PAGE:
A protocol for molecular detection of Phaeomoniella chlamydospora in grapevine wood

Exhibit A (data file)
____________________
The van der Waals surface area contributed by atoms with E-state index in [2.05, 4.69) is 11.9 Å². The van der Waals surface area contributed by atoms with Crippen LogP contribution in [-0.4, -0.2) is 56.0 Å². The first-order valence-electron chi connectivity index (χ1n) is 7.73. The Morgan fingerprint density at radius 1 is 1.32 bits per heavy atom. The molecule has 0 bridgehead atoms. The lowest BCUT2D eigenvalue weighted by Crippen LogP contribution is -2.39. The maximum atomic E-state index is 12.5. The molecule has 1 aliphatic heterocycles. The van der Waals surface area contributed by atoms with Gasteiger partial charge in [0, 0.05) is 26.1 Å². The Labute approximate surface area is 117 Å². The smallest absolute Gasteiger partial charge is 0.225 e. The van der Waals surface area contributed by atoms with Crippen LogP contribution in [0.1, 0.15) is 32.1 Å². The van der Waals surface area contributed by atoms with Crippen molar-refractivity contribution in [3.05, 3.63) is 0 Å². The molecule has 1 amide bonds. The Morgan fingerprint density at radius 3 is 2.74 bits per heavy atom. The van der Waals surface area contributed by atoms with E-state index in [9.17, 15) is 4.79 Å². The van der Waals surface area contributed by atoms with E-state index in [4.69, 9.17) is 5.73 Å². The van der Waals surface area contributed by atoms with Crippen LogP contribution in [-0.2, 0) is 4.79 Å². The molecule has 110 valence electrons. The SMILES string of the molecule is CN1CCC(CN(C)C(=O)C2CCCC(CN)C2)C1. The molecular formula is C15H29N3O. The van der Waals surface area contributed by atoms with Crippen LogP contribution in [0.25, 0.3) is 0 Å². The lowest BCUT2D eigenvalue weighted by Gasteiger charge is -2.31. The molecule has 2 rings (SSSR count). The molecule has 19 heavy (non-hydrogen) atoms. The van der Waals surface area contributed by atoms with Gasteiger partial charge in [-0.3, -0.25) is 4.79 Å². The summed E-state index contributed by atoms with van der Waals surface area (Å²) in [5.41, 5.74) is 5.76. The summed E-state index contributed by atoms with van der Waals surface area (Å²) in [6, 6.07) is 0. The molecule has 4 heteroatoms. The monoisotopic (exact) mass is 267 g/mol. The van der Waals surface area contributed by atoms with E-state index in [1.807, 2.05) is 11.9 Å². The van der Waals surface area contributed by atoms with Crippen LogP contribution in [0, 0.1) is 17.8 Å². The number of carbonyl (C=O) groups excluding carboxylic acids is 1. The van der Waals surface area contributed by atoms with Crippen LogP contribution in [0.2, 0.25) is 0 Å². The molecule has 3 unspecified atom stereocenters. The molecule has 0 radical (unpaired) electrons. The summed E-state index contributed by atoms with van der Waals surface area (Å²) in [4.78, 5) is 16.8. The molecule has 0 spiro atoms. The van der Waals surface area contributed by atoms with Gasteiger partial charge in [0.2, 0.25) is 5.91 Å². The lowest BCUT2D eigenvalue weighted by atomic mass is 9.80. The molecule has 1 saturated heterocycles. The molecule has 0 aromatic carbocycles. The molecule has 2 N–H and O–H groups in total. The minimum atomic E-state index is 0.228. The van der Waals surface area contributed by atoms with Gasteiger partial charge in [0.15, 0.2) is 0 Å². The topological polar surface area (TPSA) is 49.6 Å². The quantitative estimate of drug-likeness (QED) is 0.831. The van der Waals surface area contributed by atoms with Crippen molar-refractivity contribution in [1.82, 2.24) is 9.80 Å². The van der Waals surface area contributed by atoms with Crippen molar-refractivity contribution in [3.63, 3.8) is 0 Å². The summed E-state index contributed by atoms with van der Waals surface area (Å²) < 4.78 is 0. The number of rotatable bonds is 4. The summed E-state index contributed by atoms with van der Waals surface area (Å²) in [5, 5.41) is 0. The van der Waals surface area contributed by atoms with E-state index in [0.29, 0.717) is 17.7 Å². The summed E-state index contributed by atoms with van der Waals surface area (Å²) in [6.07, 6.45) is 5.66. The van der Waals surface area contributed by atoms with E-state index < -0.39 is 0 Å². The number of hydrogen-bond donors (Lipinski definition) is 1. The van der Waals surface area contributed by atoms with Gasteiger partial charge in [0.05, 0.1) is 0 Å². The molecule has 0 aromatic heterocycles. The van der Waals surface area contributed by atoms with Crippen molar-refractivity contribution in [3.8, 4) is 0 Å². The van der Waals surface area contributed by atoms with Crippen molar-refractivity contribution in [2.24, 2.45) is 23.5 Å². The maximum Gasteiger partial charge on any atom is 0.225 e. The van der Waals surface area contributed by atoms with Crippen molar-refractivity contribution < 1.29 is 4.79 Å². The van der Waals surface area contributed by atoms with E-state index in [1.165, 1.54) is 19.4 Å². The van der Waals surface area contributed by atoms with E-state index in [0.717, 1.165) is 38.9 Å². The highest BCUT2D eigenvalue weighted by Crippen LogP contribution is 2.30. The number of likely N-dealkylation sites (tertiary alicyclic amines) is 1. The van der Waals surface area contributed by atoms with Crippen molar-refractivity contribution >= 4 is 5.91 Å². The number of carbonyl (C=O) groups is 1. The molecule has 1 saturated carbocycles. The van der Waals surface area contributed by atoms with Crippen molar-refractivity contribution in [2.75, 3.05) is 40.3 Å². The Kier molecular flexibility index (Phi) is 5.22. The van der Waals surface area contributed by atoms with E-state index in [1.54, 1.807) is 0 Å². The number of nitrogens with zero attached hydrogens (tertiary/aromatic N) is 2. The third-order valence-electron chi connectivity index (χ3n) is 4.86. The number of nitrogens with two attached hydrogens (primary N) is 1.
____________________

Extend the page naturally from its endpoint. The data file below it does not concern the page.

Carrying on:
PETRI DISEASE IS A SERIOUS DECLINE AND dieback disease of young grapevines. The principal causal organism, Phaeomoniella chlamydospora, is distributed mainly by infected propagation material. Pathogen detection and accurate diagnosis are currently based on fungal isolation in artificial growth media. The fungus is extremely slow-growing, however, and cultures are often overgrown by co-isolated fungi before it can be identified. To avoid this problem, we have developed and validated an efficient and cost-effective protocol for the molecular detection of Pa. chlamydospora in grapevine wood. This novel molecular technique, using a species-specific PCR, detected as little as 1 pg of genomic Pa. chlamydospora DNA. The protocol was validated with grafted grapevines from different nurseries, including grapevines that were first treated with hot water. The basal end of the rootstock was analysed for Pa. chlamydospora by means of both isolations in artificial medium and molecular detection. The latter was found to be considerably more sensitive than isolations, and detected Pa. chlamydospora in samples that recorded both positive and negative in isolations. The identity of PCR products obtained from a subset of samples that tested positive only for Pa. chlamydospora, based on molecular detection, was confirmed to be Pa. chlamydospora-specific through restriction digestion with AatII. The pathogen was not isolated from samples treated in hot water. However, as expected, Pa. chlamydospora DNA was detected in samples exposed to hot water at rates similar to those detected in material not immersed in hot water.